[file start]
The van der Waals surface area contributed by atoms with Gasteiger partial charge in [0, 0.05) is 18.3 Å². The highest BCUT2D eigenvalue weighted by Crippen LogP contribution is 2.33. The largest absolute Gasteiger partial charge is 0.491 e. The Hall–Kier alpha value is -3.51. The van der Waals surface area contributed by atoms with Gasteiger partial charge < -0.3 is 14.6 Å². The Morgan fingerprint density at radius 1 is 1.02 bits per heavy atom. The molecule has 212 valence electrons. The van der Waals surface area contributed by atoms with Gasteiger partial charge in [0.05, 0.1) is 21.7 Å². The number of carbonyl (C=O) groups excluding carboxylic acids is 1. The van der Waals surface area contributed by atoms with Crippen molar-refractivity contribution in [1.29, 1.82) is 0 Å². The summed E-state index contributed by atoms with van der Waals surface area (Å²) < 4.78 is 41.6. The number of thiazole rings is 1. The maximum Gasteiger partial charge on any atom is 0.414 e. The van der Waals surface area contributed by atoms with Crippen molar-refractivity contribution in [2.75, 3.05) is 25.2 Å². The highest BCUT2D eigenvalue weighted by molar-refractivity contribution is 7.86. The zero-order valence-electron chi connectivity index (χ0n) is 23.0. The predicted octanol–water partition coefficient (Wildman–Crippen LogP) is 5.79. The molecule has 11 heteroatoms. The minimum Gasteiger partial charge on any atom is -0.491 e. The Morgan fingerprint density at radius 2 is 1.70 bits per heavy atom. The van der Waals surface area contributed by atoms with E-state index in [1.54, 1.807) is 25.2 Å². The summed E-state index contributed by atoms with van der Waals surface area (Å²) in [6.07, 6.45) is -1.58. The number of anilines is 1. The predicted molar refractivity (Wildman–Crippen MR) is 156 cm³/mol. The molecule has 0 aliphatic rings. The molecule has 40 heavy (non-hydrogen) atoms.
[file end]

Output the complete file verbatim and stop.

The van der Waals surface area contributed by atoms with Gasteiger partial charge in [0, 0.05) is 18.3 Å². The highest BCUT2D eigenvalue weighted by Crippen LogP contribution is 2.33. The largest absolute Gasteiger partial charge is 0.491 e. The Hall–Kier alpha value is -3.51. The van der Waals surface area contributed by atoms with Gasteiger partial charge < -0.3 is 14.6 Å². The Morgan fingerprint density at radius 1 is 1.02 bits per heavy atom. The molecule has 212 valence electrons. The van der Waals surface area contributed by atoms with Gasteiger partial charge in [0.05, 0.1) is 21.7 Å². The number of carbonyl (C=O) groups excluding carboxylic acids is 1. The van der Waals surface area contributed by atoms with Crippen molar-refractivity contribution in [1.29, 1.82) is 0 Å². The summed E-state index contributed by atoms with van der Waals surface area (Å²) < 4.78 is 41.6. The number of thiazole rings is 1. The maximum Gasteiger partial charge on any atom is 0.414 e. The van der Waals surface area contributed by atoms with Crippen molar-refractivity contribution in [2.75, 3.05) is 25.2 Å². The highest BCUT2D eigenvalue weighted by molar-refractivity contribution is 7.86. The zero-order valence-electron chi connectivity index (χ0n) is 23.0. The predicted octanol–water partition coefficient (Wildman–Crippen LogP) is 5.79. The molecule has 11 heteroatoms. The minimum Gasteiger partial charge on any atom is -0.491 e. The Morgan fingerprint density at radius 2 is 1.70 bits per heavy atom. The van der Waals surface area contributed by atoms with E-state index in [1.54, 1.807) is 25.2 Å². The summed E-state index contributed by atoms with van der Waals surface area (Å²) in [6.07, 6.45) is -1.58. The number of anilines is 1. The predicted molar refractivity (Wildman–Crippen MR) is 156 cm³/mol. The molecule has 0 aliphatic rings. The molecule has 40 heavy (non-hydrogen) atoms.